Grunt: The Curious Science of Humans at War

Mary Roach. Norton, $26.95 (256p) ISBN 978-0-393-24544-8
With compassion and dark humor, Roach (Gulp) delves into the world of military scientists and their drive to make combat more survivable for soldiers. Her interest in military matters wasn’t piqued by the usual aspects of warfare—armaments, tactics, honor—but the more “esoteric” ones: “exhaustion, shock, bacteria, panic, ducks.” Roach goes into great detail about the historical conditions that spawned particular areas of research, and she often describes seemingly absurd tests and experiments. Military scientists are so committed to bringing soldiers home alive that they examine nearly every facet of life and death, researching such topics as diarrhea among Navy SEALs, body odors under stress, using maggots to heal wounds, and the “injuries collectively known as urotrauma.” Roach also corrects some popular misconceptions while offering odd bits of trivia. Sharks aren’t particularly attracted to human blood, she finds, though it was discovered that bears love the taste of used tampons. And in the case of reconstructive surgery, her elaborate explanation of penile transplants brings home the true horror of war. Roach’s book is not for the squeamish or those who envision war as a glorious enterprise; it is a captivating look at the lengths scientists go to in order to reduce the horrors of war. Illus. (June)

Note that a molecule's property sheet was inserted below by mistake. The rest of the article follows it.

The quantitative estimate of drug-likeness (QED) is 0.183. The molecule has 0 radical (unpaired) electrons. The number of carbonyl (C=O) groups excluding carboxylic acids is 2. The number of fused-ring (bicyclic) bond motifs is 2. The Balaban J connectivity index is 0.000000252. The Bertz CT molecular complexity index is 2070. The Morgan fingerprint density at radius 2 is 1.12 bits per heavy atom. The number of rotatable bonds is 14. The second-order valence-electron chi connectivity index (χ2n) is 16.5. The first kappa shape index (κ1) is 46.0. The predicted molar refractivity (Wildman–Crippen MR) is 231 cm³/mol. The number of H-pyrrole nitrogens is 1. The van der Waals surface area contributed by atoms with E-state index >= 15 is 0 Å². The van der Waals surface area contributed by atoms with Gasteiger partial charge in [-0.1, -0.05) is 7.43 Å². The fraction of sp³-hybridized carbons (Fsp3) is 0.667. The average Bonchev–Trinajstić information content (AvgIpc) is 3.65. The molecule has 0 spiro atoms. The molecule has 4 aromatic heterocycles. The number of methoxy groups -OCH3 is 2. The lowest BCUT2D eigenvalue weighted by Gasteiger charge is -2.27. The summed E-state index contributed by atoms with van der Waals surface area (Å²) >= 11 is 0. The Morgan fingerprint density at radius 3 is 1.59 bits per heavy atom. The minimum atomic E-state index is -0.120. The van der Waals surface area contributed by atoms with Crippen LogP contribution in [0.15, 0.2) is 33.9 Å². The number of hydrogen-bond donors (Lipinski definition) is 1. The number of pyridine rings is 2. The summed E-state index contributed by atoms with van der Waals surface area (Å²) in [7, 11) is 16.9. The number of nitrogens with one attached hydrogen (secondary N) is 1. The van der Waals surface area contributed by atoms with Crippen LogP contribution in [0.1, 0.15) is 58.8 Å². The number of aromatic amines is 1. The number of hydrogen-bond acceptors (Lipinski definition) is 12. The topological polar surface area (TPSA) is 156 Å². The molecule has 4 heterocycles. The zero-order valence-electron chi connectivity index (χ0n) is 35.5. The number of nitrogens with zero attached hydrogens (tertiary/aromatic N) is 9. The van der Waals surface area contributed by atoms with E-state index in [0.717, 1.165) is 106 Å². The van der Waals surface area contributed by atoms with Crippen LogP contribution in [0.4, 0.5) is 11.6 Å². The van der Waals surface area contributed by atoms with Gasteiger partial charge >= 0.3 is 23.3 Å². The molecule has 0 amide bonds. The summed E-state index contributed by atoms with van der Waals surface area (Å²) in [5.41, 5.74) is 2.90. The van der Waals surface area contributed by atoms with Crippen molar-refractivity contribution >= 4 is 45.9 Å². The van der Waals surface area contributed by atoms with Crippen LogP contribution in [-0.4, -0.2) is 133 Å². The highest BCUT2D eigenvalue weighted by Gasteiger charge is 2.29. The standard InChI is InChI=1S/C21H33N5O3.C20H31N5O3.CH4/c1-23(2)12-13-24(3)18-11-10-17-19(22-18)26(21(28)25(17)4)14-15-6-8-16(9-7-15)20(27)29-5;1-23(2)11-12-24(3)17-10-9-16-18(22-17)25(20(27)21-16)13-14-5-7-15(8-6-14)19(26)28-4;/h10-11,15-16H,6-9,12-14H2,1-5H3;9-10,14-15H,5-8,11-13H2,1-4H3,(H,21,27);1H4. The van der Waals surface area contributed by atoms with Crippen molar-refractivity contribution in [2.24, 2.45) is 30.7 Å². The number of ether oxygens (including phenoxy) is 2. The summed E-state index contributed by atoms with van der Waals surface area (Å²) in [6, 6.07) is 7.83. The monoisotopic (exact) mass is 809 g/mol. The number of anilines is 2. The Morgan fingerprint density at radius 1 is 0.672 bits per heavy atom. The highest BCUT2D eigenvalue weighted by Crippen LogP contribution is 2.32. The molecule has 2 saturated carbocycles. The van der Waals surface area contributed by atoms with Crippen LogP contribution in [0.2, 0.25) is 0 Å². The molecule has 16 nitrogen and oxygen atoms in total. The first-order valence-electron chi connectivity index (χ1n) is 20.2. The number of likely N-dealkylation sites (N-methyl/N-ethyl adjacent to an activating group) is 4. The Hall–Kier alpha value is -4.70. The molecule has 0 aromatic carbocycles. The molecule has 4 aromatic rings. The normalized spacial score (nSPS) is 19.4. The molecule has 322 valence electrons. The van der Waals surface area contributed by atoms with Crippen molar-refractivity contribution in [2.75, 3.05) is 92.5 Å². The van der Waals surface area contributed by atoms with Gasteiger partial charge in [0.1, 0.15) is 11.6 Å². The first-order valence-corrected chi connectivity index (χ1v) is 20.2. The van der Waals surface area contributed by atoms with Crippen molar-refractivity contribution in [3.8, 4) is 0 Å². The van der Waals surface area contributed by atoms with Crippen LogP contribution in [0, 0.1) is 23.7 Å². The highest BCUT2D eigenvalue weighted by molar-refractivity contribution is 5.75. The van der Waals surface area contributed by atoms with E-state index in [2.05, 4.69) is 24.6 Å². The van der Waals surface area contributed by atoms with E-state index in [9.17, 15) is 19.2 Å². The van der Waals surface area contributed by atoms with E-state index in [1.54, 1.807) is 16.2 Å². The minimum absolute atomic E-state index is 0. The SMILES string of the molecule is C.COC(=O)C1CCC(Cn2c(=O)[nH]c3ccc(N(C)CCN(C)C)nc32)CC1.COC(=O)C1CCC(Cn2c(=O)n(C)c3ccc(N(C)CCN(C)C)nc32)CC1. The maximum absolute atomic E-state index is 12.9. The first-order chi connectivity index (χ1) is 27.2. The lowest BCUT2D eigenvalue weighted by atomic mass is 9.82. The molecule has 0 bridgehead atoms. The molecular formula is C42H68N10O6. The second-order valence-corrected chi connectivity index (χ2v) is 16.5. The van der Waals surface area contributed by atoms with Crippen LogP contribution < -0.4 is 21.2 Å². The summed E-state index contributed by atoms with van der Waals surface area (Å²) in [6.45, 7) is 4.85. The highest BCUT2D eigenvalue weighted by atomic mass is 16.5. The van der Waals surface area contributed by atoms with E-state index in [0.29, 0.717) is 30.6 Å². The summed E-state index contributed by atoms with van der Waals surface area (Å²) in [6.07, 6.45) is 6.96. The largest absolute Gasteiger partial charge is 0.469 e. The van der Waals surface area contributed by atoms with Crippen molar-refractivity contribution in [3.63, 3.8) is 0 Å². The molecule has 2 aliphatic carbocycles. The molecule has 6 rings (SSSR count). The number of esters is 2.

Reviewed on: 04/04/2016
Release date: 06/06/2016
Genre: Nonfiction
Open Ebook - 256 pages - 978-0-393-24545-5
Compact Disc - 978-1-5113-6793-6
MP3 CD - 978-1-5113-6796-7
Compact Disc - 978-1-5113-6791-2
MP3 CD - 978-1-5113-6792-9
Paperback - 978-1-4328-3783-9
Paperback - 288 pages - 978-0-393-35437-9
Hardcover - 434 pages - 978-1-4104-9069-8
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